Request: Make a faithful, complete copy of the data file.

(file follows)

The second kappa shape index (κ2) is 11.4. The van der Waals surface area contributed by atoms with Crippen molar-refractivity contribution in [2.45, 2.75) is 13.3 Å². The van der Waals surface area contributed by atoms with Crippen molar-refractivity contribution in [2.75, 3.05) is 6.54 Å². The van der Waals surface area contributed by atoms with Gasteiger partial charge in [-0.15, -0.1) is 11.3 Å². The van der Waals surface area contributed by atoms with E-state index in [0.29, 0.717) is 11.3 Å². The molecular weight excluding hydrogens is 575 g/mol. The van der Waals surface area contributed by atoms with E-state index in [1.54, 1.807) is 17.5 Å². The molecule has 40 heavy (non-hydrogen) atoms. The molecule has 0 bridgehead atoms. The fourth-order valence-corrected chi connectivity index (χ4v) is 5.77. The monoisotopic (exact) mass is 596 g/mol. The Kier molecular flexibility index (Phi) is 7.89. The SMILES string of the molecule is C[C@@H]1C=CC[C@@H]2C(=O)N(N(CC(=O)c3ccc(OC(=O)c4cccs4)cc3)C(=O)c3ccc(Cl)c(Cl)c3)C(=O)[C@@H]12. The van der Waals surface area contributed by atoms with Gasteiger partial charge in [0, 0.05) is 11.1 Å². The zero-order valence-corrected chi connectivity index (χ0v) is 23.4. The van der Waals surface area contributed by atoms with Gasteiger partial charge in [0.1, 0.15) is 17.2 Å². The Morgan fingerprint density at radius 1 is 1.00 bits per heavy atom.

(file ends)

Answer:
The second kappa shape index (κ2) is 11.4. The van der Waals surface area contributed by atoms with Crippen molar-refractivity contribution in [2.45, 2.75) is 13.3 Å². The van der Waals surface area contributed by atoms with Crippen molar-refractivity contribution in [2.75, 3.05) is 6.54 Å². The van der Waals surface area contributed by atoms with Gasteiger partial charge in [-0.15, -0.1) is 11.3 Å². The van der Waals surface area contributed by atoms with E-state index in [0.29, 0.717) is 11.3 Å². The molecular weight excluding hydrogens is 575 g/mol. The van der Waals surface area contributed by atoms with E-state index in [1.54, 1.807) is 17.5 Å². The molecule has 40 heavy (non-hydrogen) atoms. The molecule has 0 bridgehead atoms. The fourth-order valence-corrected chi connectivity index (χ4v) is 5.77. The monoisotopic (exact) mass is 596 g/mol. The Kier molecular flexibility index (Phi) is 7.89. The SMILES string of the molecule is C[C@@H]1C=CC[C@@H]2C(=O)N(N(CC(=O)c3ccc(OC(=O)c4cccs4)cc3)C(=O)c3ccc(Cl)c(Cl)c3)C(=O)[C@@H]12. The van der Waals surface area contributed by atoms with Gasteiger partial charge in [0, 0.05) is 11.1 Å². The zero-order valence-corrected chi connectivity index (χ0v) is 23.4. The van der Waals surface area contributed by atoms with Gasteiger partial charge in [0.1, 0.15) is 17.2 Å². The Morgan fingerprint density at radius 1 is 1.00 bits per heavy atom.